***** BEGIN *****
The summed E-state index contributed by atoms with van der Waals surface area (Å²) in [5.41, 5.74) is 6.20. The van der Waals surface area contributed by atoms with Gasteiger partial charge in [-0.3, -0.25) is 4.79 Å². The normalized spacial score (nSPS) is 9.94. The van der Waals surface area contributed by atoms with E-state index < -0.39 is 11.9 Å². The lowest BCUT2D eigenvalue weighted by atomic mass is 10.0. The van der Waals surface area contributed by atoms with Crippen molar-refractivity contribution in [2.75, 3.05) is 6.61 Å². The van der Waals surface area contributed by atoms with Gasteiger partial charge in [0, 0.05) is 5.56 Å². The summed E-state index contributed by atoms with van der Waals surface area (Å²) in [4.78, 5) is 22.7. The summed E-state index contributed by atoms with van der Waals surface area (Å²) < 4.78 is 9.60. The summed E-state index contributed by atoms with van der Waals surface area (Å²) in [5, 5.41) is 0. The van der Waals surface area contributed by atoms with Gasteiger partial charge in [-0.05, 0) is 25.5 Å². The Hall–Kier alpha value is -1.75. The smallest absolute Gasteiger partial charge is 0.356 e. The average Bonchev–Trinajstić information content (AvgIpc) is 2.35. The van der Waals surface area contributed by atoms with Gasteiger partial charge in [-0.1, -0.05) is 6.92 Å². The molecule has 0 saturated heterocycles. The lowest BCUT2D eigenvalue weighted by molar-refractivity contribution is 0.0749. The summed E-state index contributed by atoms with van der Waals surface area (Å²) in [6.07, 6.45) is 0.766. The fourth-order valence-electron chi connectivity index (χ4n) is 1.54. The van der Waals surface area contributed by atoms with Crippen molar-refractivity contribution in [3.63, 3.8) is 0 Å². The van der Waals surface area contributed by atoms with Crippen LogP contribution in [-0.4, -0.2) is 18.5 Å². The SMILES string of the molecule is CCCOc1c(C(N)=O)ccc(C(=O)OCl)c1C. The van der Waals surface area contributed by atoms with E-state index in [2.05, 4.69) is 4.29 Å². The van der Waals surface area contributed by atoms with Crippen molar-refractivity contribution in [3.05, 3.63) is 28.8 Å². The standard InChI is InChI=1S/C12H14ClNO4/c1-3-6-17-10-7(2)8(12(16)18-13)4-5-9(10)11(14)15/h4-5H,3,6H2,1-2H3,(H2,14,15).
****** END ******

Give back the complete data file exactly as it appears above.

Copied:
The summed E-state index contributed by atoms with van der Waals surface area (Å²) in [5.41, 5.74) is 6.20. The van der Waals surface area contributed by atoms with Gasteiger partial charge in [-0.3, -0.25) is 4.79 Å². The normalized spacial score (nSPS) is 9.94. The van der Waals surface area contributed by atoms with E-state index < -0.39 is 11.9 Å². The lowest BCUT2D eigenvalue weighted by atomic mass is 10.0. The van der Waals surface area contributed by atoms with Crippen molar-refractivity contribution in [2.75, 3.05) is 6.61 Å². The van der Waals surface area contributed by atoms with Gasteiger partial charge in [0, 0.05) is 5.56 Å². The summed E-state index contributed by atoms with van der Waals surface area (Å²) in [4.78, 5) is 22.7. The summed E-state index contributed by atoms with van der Waals surface area (Å²) < 4.78 is 9.60. The summed E-state index contributed by atoms with van der Waals surface area (Å²) in [5, 5.41) is 0. The van der Waals surface area contributed by atoms with Gasteiger partial charge in [-0.05, 0) is 25.5 Å². The Hall–Kier alpha value is -1.75. The smallest absolute Gasteiger partial charge is 0.356 e. The average Bonchev–Trinajstić information content (AvgIpc) is 2.35. The van der Waals surface area contributed by atoms with Gasteiger partial charge in [-0.1, -0.05) is 6.92 Å². The molecule has 0 saturated heterocycles. The lowest BCUT2D eigenvalue weighted by molar-refractivity contribution is 0.0749. The summed E-state index contributed by atoms with van der Waals surface area (Å²) in [6.07, 6.45) is 0.766. The fourth-order valence-electron chi connectivity index (χ4n) is 1.54. The van der Waals surface area contributed by atoms with Crippen molar-refractivity contribution in [3.63, 3.8) is 0 Å². The van der Waals surface area contributed by atoms with Crippen LogP contribution in [-0.4, -0.2) is 18.5 Å². The SMILES string of the molecule is CCCOc1c(C(N)=O)ccc(C(=O)OCl)c1C. The van der Waals surface area contributed by atoms with E-state index in [2.05, 4.69) is 4.29 Å². The van der Waals surface area contributed by atoms with Crippen molar-refractivity contribution in [3.05, 3.63) is 28.8 Å². The standard InChI is InChI=1S/C12H14ClNO4/c1-3-6-17-10-7(2)8(12(16)18-13)4-5-9(10)11(14)15/h4-5H,3,6H2,1-2H3,(H2,14,15).